As a business owner and employer in Silver Spring since 1968, I watched anxiously the arrival of Metro in the 1970s, and was, like everyone else, disappointed when Metro did not appear to rejuvenate the downtown area right away as expected. Instead, we witnessed more deterioration of the business district, resulting in increased threats to the safety of my clients, employees and their property.

In 1983, my lease was up for a renewal, and I had to decide whether to stay in Silver Spring or to move to a more "prestigious" location. Encouraged by the recent spirit of new construction and the vision of a revitalized, vibrant retail and business area promised by Montgomery County's 1975 Silver Spring Sector Plan, my wife and I and another couple purchased a small office building in downtown Silver Spring. In doing so, we made a strong financial and professional commitment to Silver Spring.

Now it's time for the county to honor its part of the deal. Revitalization of Silver Spring can happen only with major retail and residential emphasis. The Moore/Rouse proposal for a major shopping mall represents a rare opportunity for the county to obtain high-quality retail, on a scale large enough to draw consumers and employers back to Silver Spring. This retail, which is absolutely critical to the continued revitalization of Silver Spring, is backed by the outstanding reputations and expertise of the Moore and Rouse companies. They will make it succeed if given this chance.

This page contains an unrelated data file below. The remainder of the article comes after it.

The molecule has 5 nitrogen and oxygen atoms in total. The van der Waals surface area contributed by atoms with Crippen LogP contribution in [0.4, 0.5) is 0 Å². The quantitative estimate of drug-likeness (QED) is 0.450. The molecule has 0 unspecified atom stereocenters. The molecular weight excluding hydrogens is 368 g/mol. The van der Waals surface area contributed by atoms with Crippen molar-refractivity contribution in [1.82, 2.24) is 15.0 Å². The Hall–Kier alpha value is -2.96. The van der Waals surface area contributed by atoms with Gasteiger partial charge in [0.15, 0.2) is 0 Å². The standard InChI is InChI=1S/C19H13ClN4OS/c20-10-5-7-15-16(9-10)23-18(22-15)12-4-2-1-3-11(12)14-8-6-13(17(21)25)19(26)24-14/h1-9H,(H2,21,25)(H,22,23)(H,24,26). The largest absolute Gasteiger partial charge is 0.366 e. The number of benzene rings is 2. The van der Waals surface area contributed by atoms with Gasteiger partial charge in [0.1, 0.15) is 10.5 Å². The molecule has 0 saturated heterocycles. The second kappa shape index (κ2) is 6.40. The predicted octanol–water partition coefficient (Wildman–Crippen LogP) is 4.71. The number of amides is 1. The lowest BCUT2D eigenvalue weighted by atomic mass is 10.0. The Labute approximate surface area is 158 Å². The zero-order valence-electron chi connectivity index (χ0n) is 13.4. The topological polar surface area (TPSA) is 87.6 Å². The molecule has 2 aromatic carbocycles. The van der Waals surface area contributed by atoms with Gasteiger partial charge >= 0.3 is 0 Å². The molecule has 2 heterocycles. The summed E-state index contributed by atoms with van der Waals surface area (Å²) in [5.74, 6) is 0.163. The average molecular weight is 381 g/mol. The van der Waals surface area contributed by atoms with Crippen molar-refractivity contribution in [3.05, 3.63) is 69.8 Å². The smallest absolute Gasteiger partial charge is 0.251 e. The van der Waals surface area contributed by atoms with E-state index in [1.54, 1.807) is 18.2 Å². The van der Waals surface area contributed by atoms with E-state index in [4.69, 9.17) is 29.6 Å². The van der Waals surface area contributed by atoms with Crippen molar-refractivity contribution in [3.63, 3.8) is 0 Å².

The county council will soon vote on proposals that will determine whether this revitalization of Silver Spring can proceed. I urge the members to honor the county's commitment. If they fail, business owners like myself will gradually leave Silver Spring, and it will once again become an economic ghost town.


Silver Spring is being given a second chance to shine and become in the next decade an urban retail showcase with attractive public amenities from which the entire community will benefit.

The county council soon will determine the fate of our hometown for the past 17 years when it decides how many new jobs it will permit in the central business district. Both the county executive and the majority of the planning board agree on 13,500 jobs, though planning board chairman Norman Christeller says he supports 10,000.

We applaud the enlightened council members who are clearly focused on revitalization and the positive impact it will make on citizens and the economy. And we urge their more reticent colleagues to bring Silver Spring squarely into the next century as an equal partner in progress and prosperity.

LINDA and HERSHEL KATZ Silver Spring